Our vision.  Over the next ten years, the people of FBC Conroe will be involved in 10,000 transforming relationships, watching God use us to bring peace to the chaos, one heart, one family at a time.  Let’s define what I mean by “transforming relationships.”  I don’t simply mean, “I have three family members, four guys I play golf with, two guys at work that I eat lunch with, and eight neighbors I talk to once in a while, so that’s 17.”  A transforming relationship is intentional, meaning you choose to get invested in someone you wouldn’t otherwise spend time with, or you take an existing relationship in an intentional direction. A transforming relationship is also focused on a need.  So, for instance, you start inviting your elderly neighbor over to dinner once a week, since you’ve observed that she never gets out of the house and rarely has visitors.  You help your young coworker set a budget and get out of debt.  You visit a prisoner on a regular basis, praying with him that the Lord would prepare him for life on the outside once he’s paroled.  You meet for coffee with a single mother, and you let her vent, and pray for her.  In all of these things, you’re helping someone with a need, and you’re doing it in Jesus’ name.  If they aren’t a Christian when that process begins, there’s a high likelihood that you’ll have the opportunity to share the Gospel with them at some point, because people just don’t take the time to invest in others like that.  And if they’re already a Christian, you’re helping bring peace to their chaos, so they can more fully reflect the light of the glory of Christ to someone else.

Can you imagine the impact if those kinds of relationships happen ten thousand times over the next ten years?  I can.  I imagine thousands of lives being changed, thousands of families being restored, the Gospel being shared thousands of times, and scores of people coming to faith.  I imagine our local leaders saying to themselves, “Whenever there’s a problem, we definitely need to get First Baptist involved.  They bring peace to chaos.”  I imagine even unbelievers saying things like, “I still don’t agree with their beliefs, but I have to admit those First Baptist people sure do care about us.  They make this a better place to live.”

How will we accomplish this?  First of all, we’re going to talk about it…a lot.  We want this to become embedded in our church’s culture, so that when you think about yourself as a member of First Baptist Church, your first thought isn’t, “I’m a member of this Life Group,” or “I serve in this ministry,” or “I prefer this worship service over the other one.”  Instead, your first thought is, “Here are the transforming relationships I am involved in right now.”  Next, we need to create openings for these kinds of relationships.  For instance, someday soon, we may have mentor couples in this church who meet with people who are engaged, newly married, or just struggling to stay married.  We have plans to build a leadership pipeline, so that young Christians train under people who have been serving for years, to prepare them to lead our church in the future.  We could create a mentor discipleship model, in which Christians are given the tools to sit down and discuss Christian truth with non-believers in a gentle, respectful way over a period of time.  We have already committed to start some form of outreach to our local city government this year; that may have a mentoring component.  Perhaps we’ll each have the opportunity to adopt a city employee, praying for him and his family.  We could give you tools to use in witnessing to the non-Christians in your life, like a book you could study along with them.  These are all ideas at this point, you understand.  Don’t volunteer for them yet, but be listening as they come up.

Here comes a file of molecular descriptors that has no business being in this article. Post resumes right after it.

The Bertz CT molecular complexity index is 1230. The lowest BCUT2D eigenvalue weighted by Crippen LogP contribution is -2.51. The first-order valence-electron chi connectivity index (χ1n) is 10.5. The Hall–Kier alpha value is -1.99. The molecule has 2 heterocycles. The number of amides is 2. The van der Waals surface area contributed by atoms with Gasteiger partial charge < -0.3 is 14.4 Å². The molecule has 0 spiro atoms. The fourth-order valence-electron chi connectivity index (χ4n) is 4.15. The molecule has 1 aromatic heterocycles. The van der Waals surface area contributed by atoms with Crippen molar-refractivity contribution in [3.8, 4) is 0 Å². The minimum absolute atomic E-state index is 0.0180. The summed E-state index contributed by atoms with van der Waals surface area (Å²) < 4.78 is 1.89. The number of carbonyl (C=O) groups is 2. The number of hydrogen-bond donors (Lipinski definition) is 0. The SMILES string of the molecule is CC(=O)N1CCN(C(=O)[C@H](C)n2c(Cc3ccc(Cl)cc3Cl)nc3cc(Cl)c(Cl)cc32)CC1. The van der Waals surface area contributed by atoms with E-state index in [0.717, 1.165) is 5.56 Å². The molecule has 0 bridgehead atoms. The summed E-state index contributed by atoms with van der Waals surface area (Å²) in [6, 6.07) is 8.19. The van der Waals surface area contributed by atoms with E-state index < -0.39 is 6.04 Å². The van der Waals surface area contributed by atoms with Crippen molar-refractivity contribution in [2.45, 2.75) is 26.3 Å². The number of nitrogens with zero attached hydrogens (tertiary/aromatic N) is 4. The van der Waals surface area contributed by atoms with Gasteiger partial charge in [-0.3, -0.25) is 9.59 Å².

Third, we need to figure out a way to keep track of these transforming relationships, so we know how we’re doing.  Some of these kinds of relationships are already going on.  We have many members involved in mentoring relationships at Sam Houston Elementary and other schools in our community.  You can volunteer for that ministry today; there is a huge need for mentors.  We have mentor Moms serving in Mothers of Preschoolers.  And I have no idea how many transforming relationships are already taking place without any kind of official church program, just one member investing in the life of his neighbor, her coworker, their son-in-law or friend.